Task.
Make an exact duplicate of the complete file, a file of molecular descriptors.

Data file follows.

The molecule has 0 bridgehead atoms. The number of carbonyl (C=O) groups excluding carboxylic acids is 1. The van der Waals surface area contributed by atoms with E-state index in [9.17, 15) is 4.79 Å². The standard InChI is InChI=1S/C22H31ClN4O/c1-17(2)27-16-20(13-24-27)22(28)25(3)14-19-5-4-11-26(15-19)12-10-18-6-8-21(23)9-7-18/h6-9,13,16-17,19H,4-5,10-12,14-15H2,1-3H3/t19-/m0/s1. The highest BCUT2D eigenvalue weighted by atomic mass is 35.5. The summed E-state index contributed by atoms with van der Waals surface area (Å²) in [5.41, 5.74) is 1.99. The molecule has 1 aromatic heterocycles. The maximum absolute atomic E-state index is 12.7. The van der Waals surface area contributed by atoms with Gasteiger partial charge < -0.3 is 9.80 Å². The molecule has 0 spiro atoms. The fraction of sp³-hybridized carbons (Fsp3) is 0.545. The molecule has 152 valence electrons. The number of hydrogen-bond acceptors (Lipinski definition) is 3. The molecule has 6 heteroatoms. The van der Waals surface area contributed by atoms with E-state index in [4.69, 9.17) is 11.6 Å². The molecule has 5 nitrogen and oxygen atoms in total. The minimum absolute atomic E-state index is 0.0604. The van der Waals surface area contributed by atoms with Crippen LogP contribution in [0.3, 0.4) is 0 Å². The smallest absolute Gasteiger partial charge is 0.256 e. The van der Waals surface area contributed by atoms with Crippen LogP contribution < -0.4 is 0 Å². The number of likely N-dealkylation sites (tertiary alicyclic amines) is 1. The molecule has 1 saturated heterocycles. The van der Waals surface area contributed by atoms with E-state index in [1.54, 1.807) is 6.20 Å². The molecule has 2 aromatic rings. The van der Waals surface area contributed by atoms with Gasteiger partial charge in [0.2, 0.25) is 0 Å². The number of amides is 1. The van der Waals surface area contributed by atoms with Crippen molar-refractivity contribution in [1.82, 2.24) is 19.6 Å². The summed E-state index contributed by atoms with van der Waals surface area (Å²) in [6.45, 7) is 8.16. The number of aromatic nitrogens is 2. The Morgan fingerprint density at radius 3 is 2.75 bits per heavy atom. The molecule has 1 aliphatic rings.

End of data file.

The molecule has 0 bridgehead atoms. The number of carbonyl (C=O) groups excluding carboxylic acids is 1. The van der Waals surface area contributed by atoms with E-state index in [9.17, 15) is 4.79 Å². The standard InChI is InChI=1S/C22H31ClN4O/c1-17(2)27-16-20(13-24-27)22(28)25(3)14-19-5-4-11-26(15-19)12-10-18-6-8-21(23)9-7-18/h6-9,13,16-17,19H,4-5,10-12,14-15H2,1-3H3/t19-/m0/s1. The highest BCUT2D eigenvalue weighted by atomic mass is 35.5. The summed E-state index contributed by atoms with van der Waals surface area (Å²) in [5.41, 5.74) is 1.99. The molecule has 1 aromatic heterocycles. The maximum absolute atomic E-state index is 12.7. The van der Waals surface area contributed by atoms with Gasteiger partial charge < -0.3 is 9.80 Å². The molecule has 0 spiro atoms. The fraction of sp³-hybridized carbons (Fsp3) is 0.545. The molecule has 152 valence electrons. The number of hydrogen-bond acceptors (Lipinski definition) is 3. The molecule has 6 heteroatoms. The van der Waals surface area contributed by atoms with E-state index in [4.69, 9.17) is 11.6 Å². The molecule has 5 nitrogen and oxygen atoms in total. The minimum absolute atomic E-state index is 0.0604. The van der Waals surface area contributed by atoms with Crippen LogP contribution in [0.3, 0.4) is 0 Å². The smallest absolute Gasteiger partial charge is 0.256 e. The van der Waals surface area contributed by atoms with Crippen LogP contribution < -0.4 is 0 Å². The number of likely N-dealkylation sites (tertiary alicyclic amines) is 1. The molecule has 1 saturated heterocycles. The van der Waals surface area contributed by atoms with E-state index in [1.54, 1.807) is 6.20 Å². The molecule has 2 aromatic rings. The van der Waals surface area contributed by atoms with Gasteiger partial charge in [0.2, 0.25) is 0 Å². The number of amides is 1. The van der Waals surface area contributed by atoms with Crippen molar-refractivity contribution in [1.82, 2.24) is 19.6 Å². The summed E-state index contributed by atoms with van der Waals surface area (Å²) in [6.45, 7) is 8.16. The number of aromatic nitrogens is 2. The Morgan fingerprint density at radius 3 is 2.75 bits per heavy atom. The molecule has 1 aliphatic rings.